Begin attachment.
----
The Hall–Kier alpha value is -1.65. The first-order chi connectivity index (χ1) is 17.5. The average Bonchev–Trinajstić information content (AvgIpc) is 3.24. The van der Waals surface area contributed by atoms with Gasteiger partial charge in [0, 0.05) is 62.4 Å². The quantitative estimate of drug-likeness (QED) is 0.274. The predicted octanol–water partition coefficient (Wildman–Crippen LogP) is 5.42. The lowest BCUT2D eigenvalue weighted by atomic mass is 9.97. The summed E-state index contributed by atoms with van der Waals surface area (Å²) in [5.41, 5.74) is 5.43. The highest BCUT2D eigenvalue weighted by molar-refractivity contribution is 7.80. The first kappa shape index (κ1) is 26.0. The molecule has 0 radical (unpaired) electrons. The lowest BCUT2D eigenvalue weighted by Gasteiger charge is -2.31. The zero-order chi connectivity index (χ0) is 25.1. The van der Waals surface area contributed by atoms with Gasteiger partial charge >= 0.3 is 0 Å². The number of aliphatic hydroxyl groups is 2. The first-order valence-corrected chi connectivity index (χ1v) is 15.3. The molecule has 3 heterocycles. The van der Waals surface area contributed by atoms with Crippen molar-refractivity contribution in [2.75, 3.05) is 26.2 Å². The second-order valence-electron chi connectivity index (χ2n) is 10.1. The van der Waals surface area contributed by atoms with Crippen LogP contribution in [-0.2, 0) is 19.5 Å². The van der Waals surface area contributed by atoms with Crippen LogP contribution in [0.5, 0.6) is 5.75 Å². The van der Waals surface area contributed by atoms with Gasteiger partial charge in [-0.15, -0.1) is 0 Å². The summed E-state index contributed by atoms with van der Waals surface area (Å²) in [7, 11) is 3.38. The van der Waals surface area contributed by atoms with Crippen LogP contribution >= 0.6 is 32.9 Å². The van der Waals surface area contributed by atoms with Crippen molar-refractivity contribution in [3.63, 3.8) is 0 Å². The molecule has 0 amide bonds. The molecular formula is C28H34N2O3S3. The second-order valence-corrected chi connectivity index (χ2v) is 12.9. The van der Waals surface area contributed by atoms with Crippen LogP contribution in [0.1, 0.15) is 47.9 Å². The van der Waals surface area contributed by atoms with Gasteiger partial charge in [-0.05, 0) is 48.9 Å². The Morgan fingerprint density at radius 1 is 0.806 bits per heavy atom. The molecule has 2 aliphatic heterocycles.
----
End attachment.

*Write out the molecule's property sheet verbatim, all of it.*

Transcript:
The Hall–Kier alpha value is -1.65. The first-order chi connectivity index (χ1) is 17.5. The average Bonchev–Trinajstić information content (AvgIpc) is 3.24. The van der Waals surface area contributed by atoms with Gasteiger partial charge in [0, 0.05) is 62.4 Å². The quantitative estimate of drug-likeness (QED) is 0.274. The predicted octanol–water partition coefficient (Wildman–Crippen LogP) is 5.42. The lowest BCUT2D eigenvalue weighted by atomic mass is 9.97. The summed E-state index contributed by atoms with van der Waals surface area (Å²) in [5.41, 5.74) is 5.43. The highest BCUT2D eigenvalue weighted by molar-refractivity contribution is 7.80. The first kappa shape index (κ1) is 26.0. The molecule has 0 radical (unpaired) electrons. The lowest BCUT2D eigenvalue weighted by Gasteiger charge is -2.31. The zero-order chi connectivity index (χ0) is 25.1. The van der Waals surface area contributed by atoms with Gasteiger partial charge >= 0.3 is 0 Å². The number of aliphatic hydroxyl groups is 2. The first-order valence-corrected chi connectivity index (χ1v) is 15.3. The molecule has 3 heterocycles. The van der Waals surface area contributed by atoms with Crippen molar-refractivity contribution in [2.75, 3.05) is 26.2 Å². The second-order valence-electron chi connectivity index (χ2n) is 10.1. The van der Waals surface area contributed by atoms with Crippen LogP contribution in [-0.2, 0) is 19.5 Å². The van der Waals surface area contributed by atoms with Crippen LogP contribution in [0.5, 0.6) is 5.75 Å². The van der Waals surface area contributed by atoms with Gasteiger partial charge in [-0.15, -0.1) is 0 Å². The summed E-state index contributed by atoms with van der Waals surface area (Å²) in [7, 11) is 3.38. The van der Waals surface area contributed by atoms with Crippen LogP contribution >= 0.6 is 32.9 Å². The van der Waals surface area contributed by atoms with Crippen molar-refractivity contribution in [3.63, 3.8) is 0 Å². The molecule has 0 amide bonds. The molecular formula is C28H34N2O3S3. The second-order valence-corrected chi connectivity index (χ2v) is 12.9. The van der Waals surface area contributed by atoms with Crippen LogP contribution in [0.1, 0.15) is 47.9 Å². The van der Waals surface area contributed by atoms with Gasteiger partial charge in [-0.05, 0) is 48.9 Å². The Morgan fingerprint density at radius 1 is 0.806 bits per heavy atom. The molecule has 2 aliphatic heterocycles.